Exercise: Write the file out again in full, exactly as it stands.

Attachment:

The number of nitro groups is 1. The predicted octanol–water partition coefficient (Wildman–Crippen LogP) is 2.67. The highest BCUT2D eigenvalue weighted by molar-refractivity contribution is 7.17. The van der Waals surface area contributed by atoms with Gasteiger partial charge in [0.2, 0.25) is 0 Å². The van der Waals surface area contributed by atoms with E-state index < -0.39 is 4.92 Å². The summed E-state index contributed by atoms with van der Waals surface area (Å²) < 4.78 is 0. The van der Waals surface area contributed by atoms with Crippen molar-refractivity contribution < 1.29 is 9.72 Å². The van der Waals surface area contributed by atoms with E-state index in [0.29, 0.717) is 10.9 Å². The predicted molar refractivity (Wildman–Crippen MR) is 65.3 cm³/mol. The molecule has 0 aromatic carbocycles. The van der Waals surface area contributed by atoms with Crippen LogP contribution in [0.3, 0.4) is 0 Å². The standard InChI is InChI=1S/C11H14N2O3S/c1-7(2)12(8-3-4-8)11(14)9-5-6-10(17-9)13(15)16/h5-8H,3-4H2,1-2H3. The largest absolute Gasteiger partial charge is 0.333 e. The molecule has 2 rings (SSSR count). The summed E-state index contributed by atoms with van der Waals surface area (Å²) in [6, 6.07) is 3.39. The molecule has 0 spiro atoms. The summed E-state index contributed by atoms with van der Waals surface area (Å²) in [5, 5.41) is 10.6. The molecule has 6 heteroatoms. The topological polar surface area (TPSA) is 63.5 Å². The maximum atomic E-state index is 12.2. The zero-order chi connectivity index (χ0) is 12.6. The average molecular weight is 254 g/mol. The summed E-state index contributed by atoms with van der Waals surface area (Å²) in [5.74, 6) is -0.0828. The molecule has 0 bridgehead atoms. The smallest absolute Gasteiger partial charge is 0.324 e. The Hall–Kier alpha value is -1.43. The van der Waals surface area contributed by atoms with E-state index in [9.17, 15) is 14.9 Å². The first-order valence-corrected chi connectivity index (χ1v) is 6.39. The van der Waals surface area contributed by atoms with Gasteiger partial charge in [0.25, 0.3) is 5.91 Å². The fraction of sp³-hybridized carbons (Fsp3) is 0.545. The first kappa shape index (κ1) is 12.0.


The number of nitro groups is 1. The predicted octanol–water partition coefficient (Wildman–Crippen LogP) is 2.67. The highest BCUT2D eigenvalue weighted by molar-refractivity contribution is 7.17. The van der Waals surface area contributed by atoms with Gasteiger partial charge in [0.2, 0.25) is 0 Å². The van der Waals surface area contributed by atoms with E-state index < -0.39 is 4.92 Å². The summed E-state index contributed by atoms with van der Waals surface area (Å²) < 4.78 is 0. The van der Waals surface area contributed by atoms with Crippen molar-refractivity contribution < 1.29 is 9.72 Å². The van der Waals surface area contributed by atoms with E-state index in [0.29, 0.717) is 10.9 Å². The predicted molar refractivity (Wildman–Crippen MR) is 65.3 cm³/mol. The molecule has 0 aromatic carbocycles. The van der Waals surface area contributed by atoms with Crippen LogP contribution in [0.3, 0.4) is 0 Å². The standard InChI is InChI=1S/C11H14N2O3S/c1-7(2)12(8-3-4-8)11(14)9-5-6-10(17-9)13(15)16/h5-8H,3-4H2,1-2H3. The largest absolute Gasteiger partial charge is 0.333 e. The molecule has 2 rings (SSSR count). The summed E-state index contributed by atoms with van der Waals surface area (Å²) in [6, 6.07) is 3.39. The molecule has 0 spiro atoms. The summed E-state index contributed by atoms with van der Waals surface area (Å²) in [5, 5.41) is 10.6. The molecule has 6 heteroatoms. The topological polar surface area (TPSA) is 63.5 Å². The maximum atomic E-state index is 12.2. The zero-order chi connectivity index (χ0) is 12.6. The average molecular weight is 254 g/mol. The summed E-state index contributed by atoms with van der Waals surface area (Å²) in [5.74, 6) is -0.0828. The molecule has 0 bridgehead atoms. The smallest absolute Gasteiger partial charge is 0.324 e. The Hall–Kier alpha value is -1.43. The van der Waals surface area contributed by atoms with E-state index in [9.17, 15) is 14.9 Å². The first-order valence-corrected chi connectivity index (χ1v) is 6.39. The van der Waals surface area contributed by atoms with Gasteiger partial charge in [0.25, 0.3) is 5.91 Å². The fraction of sp³-hybridized carbons (Fsp3) is 0.545. The first kappa shape index (κ1) is 12.0.